You may not realize that while the debt collection community has focused on the CFPB’s rulemaking, robocall blocking, data breaches and impending data privacy laws, the war between private collection agencies (PCAs) and the Department of Education’s (ED) Department of Federal Student Aid (FSA) continues to be waged in the Court of Federal Claims (COFC). The last few weeks have produced a lot of activity, with some kind of ruling expected in the coming days.
What’s the context?
There are actually two intersecting matters in play.
First is the suit regarding ED’s May 2018 cancellation of its Solicitation for large PCA services; In September 2018, the court ruled in favor of the PCAs and permanently enjoined ED from canceling the Solicitation. The PCAs argue, however, that ED has essentially ignored this order and proceeded with the cancellation. If you need a full recap, this story is a great place to start.
Second is the protest of ED’s (separate) Solicitation for services under its NextGen plan that would put all federal student loan servicers on a common technology platform with a single database. The PCAs’ complaint in this case is that ED has improperly bundled pre-and post-default servicing in the same procurement, which is a) illegal and b) makes it impossible for debt collectors to compete for work unless they can either a) provide all services required by the full student loan cycle (which, it’s argued, no company is capable of) or b) establish a viable teaming arrangement as a subcontractor (which, it’s argued, is both challenging and would cause a conflict of interest). The case is FMS Investment Corp., et al., v. United States; ConServe filed a complaint on the same day in October 2018 as FMS and their cases were consolidated. This article provides a great background on the twists and turns to date.
So, what’s happened recently?
On April 16, 2019, Judge Wheeler denied the PCAs' motion to prevent a recall of the accounts held by large collection agencies that held now-expired Award Term Extensions (ATEs). Some co-plaintiffs felt this meant the end of the road; reluctantly, they said "uncle". On May 20, 2019 Account Control Technology (ACT) filed a Notice of Voluntary Dismissal and on May 23, 2019 Windham Professionals did the same.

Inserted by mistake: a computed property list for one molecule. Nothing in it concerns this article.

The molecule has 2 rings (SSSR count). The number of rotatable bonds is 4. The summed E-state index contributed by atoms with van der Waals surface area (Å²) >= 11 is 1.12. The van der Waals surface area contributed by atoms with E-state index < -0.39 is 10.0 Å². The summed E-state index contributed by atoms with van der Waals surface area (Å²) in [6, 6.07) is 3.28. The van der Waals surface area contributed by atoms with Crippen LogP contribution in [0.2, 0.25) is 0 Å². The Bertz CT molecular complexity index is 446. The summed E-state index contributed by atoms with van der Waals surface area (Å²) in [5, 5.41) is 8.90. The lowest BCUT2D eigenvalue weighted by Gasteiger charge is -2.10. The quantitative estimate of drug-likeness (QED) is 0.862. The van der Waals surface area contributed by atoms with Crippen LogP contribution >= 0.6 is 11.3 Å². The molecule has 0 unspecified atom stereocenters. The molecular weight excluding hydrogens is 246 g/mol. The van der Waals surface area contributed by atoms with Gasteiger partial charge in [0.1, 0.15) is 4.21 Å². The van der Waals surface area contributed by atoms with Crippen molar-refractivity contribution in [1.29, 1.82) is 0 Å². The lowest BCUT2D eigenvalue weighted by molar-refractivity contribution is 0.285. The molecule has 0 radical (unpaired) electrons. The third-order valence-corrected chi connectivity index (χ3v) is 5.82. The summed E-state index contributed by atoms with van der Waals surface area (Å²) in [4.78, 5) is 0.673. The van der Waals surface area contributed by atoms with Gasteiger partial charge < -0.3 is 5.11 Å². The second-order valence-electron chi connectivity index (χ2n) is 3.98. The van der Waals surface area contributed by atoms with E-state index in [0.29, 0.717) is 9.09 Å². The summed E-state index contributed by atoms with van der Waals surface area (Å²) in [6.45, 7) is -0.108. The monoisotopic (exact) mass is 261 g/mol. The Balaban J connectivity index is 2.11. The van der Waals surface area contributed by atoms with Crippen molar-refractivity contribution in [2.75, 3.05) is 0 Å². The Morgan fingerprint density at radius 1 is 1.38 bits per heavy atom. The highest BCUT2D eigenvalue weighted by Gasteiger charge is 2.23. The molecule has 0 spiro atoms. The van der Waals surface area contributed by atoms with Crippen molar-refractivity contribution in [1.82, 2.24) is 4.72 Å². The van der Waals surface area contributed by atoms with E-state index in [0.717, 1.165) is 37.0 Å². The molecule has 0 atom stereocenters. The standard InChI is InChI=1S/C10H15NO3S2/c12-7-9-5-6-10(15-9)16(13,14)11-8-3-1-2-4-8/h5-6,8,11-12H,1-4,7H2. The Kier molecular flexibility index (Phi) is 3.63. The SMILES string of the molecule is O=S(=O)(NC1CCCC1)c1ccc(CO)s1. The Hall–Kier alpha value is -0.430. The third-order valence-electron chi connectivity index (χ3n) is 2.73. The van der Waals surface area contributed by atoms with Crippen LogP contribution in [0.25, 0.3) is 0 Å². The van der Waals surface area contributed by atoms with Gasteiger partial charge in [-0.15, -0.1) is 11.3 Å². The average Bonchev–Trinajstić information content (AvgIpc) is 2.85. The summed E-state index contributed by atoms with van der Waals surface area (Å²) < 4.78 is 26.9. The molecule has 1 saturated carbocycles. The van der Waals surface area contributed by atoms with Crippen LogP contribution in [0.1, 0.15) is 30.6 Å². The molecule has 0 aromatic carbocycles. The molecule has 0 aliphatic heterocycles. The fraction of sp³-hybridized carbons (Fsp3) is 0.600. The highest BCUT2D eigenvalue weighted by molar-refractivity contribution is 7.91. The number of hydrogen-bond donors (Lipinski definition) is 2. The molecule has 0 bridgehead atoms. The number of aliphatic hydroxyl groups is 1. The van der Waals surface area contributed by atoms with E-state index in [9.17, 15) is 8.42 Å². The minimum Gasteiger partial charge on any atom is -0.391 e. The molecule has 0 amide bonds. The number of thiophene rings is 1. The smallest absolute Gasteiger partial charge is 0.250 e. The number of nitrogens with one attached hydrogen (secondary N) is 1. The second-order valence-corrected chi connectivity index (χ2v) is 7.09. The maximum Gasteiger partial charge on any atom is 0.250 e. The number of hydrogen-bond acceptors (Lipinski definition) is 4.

Others charged ahead; FMS, GC Services, and ConServe filed (sealed) motions for judgment on the administrative record (MJAR) on June 3, 2019.
Additional sealed motions, as well as some scheduling delays, were filed between June 19 and July 12, 2019.
On Tuesday, July 16, Continental Service Group (ConServe) filed a redacted but unsealed response to the Department of Education’s (ED) cross-motion for judgment on the administrative record.
In the redacted document, ConServe offers a scathing recap of ED’s actions over the last several years and requests that the court 1) forces ED to issue a separate solicitation for default collection services under NextGen and 2) again enjoins ED from cancelling the Default Collection Procurement until ED procures default recovery services separately from other services (under NextGen or otherwise). The following excerpt from the 31-page response is representative of its full content:
While most of the original Private Collection Agencies protesters seemingly have abandoned hope and their protests, ConServe is committed to restoring integrity to the procurement process, exposing ED’s egregious behavior, and to ensuring that it is afforded a fair opportunity to compete. ConServe requests that the Court enjoin this procurement from proceeding on this illegal course.
ED’s most recent display of disingenuous and misleading behavior is documented in its latest filing. Rather than recognize the procurement violations and take corrective actions, ED approaches the danger presented by ConServe’s arguments much like an ostrich, wholly ignoring the matter hoping they will go away, or alternatively, advancing disingenuous positions.
There was a hearing at the COFC yesterday to hear arguments. Sources tell me that a decision on the NextGen bundling matter is expected in the coming days. It’s unclear what will happen in the matter of the cancellation of the original Solicitation for large PCA services. Stay tuned.